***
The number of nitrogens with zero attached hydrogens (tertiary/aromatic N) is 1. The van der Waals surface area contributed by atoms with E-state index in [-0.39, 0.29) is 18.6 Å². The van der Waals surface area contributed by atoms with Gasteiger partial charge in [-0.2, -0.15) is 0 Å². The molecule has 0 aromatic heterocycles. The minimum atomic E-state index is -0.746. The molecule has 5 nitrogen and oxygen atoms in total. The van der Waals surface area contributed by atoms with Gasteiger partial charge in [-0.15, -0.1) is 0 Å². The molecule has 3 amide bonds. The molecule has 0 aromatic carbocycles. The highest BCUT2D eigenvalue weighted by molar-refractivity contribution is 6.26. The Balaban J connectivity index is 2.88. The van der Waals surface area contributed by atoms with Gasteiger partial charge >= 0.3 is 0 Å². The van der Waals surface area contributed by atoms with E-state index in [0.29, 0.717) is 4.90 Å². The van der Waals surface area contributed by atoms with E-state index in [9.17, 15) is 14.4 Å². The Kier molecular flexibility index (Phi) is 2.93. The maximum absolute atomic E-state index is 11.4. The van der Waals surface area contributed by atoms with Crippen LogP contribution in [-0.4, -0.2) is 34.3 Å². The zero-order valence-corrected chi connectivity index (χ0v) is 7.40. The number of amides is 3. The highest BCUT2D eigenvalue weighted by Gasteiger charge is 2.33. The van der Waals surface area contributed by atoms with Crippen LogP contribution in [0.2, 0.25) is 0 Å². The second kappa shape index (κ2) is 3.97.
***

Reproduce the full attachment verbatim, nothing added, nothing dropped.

The number of nitrogens with zero attached hydrogens (tertiary/aromatic N) is 1. The van der Waals surface area contributed by atoms with E-state index in [-0.39, 0.29) is 18.6 Å². The van der Waals surface area contributed by atoms with Gasteiger partial charge in [-0.2, -0.15) is 0 Å². The molecule has 0 aromatic heterocycles. The minimum atomic E-state index is -0.746. The molecule has 5 nitrogen and oxygen atoms in total. The van der Waals surface area contributed by atoms with Gasteiger partial charge in [-0.15, -0.1) is 0 Å². The molecule has 3 amide bonds. The molecule has 0 aromatic carbocycles. The highest BCUT2D eigenvalue weighted by molar-refractivity contribution is 6.26. The Balaban J connectivity index is 2.88. The van der Waals surface area contributed by atoms with Gasteiger partial charge >= 0.3 is 0 Å². The van der Waals surface area contributed by atoms with E-state index in [0.29, 0.717) is 4.90 Å². The van der Waals surface area contributed by atoms with E-state index in [9.17, 15) is 14.4 Å². The Kier molecular flexibility index (Phi) is 2.93. The maximum absolute atomic E-state index is 11.4. The van der Waals surface area contributed by atoms with Crippen LogP contribution in [-0.4, -0.2) is 34.3 Å². The zero-order valence-corrected chi connectivity index (χ0v) is 7.40. The number of amides is 3. The highest BCUT2D eigenvalue weighted by Gasteiger charge is 2.33. The van der Waals surface area contributed by atoms with Crippen LogP contribution in [0.2, 0.25) is 0 Å². The second kappa shape index (κ2) is 3.97.